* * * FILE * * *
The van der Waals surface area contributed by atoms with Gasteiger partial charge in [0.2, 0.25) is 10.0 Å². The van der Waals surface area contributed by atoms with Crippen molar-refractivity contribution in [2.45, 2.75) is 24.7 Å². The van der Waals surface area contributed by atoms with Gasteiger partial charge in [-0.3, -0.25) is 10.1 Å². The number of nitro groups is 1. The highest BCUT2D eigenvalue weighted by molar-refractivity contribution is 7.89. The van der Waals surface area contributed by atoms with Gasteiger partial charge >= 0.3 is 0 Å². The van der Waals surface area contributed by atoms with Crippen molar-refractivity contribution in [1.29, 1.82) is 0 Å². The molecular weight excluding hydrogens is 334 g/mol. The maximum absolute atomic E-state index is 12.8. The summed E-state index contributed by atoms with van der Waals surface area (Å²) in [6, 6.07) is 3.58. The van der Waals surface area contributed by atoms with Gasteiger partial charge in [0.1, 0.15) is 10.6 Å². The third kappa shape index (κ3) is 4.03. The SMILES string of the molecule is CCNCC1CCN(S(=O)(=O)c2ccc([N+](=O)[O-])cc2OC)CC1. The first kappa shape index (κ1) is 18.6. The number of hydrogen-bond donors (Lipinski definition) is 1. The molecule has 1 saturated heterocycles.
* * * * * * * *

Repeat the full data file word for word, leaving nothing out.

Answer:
The van der Waals surface area contributed by atoms with Gasteiger partial charge in [0.2, 0.25) is 10.0 Å². The van der Waals surface area contributed by atoms with Crippen molar-refractivity contribution in [2.45, 2.75) is 24.7 Å². The van der Waals surface area contributed by atoms with Gasteiger partial charge in [-0.3, -0.25) is 10.1 Å². The number of nitro groups is 1. The highest BCUT2D eigenvalue weighted by molar-refractivity contribution is 7.89. The van der Waals surface area contributed by atoms with Gasteiger partial charge >= 0.3 is 0 Å². The van der Waals surface area contributed by atoms with Crippen molar-refractivity contribution in [1.29, 1.82) is 0 Å². The molecular weight excluding hydrogens is 334 g/mol. The maximum absolute atomic E-state index is 12.8. The summed E-state index contributed by atoms with van der Waals surface area (Å²) in [6, 6.07) is 3.58. The van der Waals surface area contributed by atoms with Gasteiger partial charge in [0.1, 0.15) is 10.6 Å². The third kappa shape index (κ3) is 4.03. The SMILES string of the molecule is CCNCC1CCN(S(=O)(=O)c2ccc([N+](=O)[O-])cc2OC)CC1. The first kappa shape index (κ1) is 18.6. The number of hydrogen-bond donors (Lipinski definition) is 1. The molecule has 1 saturated heterocycles.